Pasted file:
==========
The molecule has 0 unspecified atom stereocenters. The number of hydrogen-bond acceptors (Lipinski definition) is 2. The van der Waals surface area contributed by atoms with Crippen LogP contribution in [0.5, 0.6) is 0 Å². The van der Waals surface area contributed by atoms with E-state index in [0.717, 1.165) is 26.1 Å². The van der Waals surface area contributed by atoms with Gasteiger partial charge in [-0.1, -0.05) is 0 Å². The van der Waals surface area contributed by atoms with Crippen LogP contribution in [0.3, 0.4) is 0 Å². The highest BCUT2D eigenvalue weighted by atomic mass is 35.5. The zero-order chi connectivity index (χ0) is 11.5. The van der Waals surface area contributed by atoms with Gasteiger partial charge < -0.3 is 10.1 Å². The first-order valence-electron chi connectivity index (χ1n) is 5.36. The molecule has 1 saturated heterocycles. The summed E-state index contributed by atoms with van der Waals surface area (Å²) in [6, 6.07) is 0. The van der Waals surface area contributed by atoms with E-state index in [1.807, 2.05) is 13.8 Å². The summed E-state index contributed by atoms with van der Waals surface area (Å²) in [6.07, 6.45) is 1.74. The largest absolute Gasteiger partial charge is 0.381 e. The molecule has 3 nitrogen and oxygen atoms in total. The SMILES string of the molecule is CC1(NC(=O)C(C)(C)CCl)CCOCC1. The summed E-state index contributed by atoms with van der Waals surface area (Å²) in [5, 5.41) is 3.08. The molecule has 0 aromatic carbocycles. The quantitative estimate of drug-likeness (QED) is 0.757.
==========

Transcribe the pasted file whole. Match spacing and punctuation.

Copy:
The molecule has 0 unspecified atom stereocenters. The number of hydrogen-bond acceptors (Lipinski definition) is 2. The van der Waals surface area contributed by atoms with Crippen LogP contribution in [0.5, 0.6) is 0 Å². The van der Waals surface area contributed by atoms with E-state index in [0.717, 1.165) is 26.1 Å². The van der Waals surface area contributed by atoms with Gasteiger partial charge in [-0.1, -0.05) is 0 Å². The van der Waals surface area contributed by atoms with Crippen LogP contribution in [0.3, 0.4) is 0 Å². The highest BCUT2D eigenvalue weighted by atomic mass is 35.5. The zero-order chi connectivity index (χ0) is 11.5. The van der Waals surface area contributed by atoms with Gasteiger partial charge < -0.3 is 10.1 Å². The first-order valence-electron chi connectivity index (χ1n) is 5.36. The molecule has 1 saturated heterocycles. The summed E-state index contributed by atoms with van der Waals surface area (Å²) in [6, 6.07) is 0. The van der Waals surface area contributed by atoms with E-state index in [1.807, 2.05) is 13.8 Å². The summed E-state index contributed by atoms with van der Waals surface area (Å²) in [6.07, 6.45) is 1.74. The largest absolute Gasteiger partial charge is 0.381 e. The molecule has 3 nitrogen and oxygen atoms in total. The SMILES string of the molecule is CC1(NC(=O)C(C)(C)CCl)CCOCC1. The summed E-state index contributed by atoms with van der Waals surface area (Å²) in [5, 5.41) is 3.08. The molecule has 0 aromatic carbocycles. The quantitative estimate of drug-likeness (QED) is 0.757.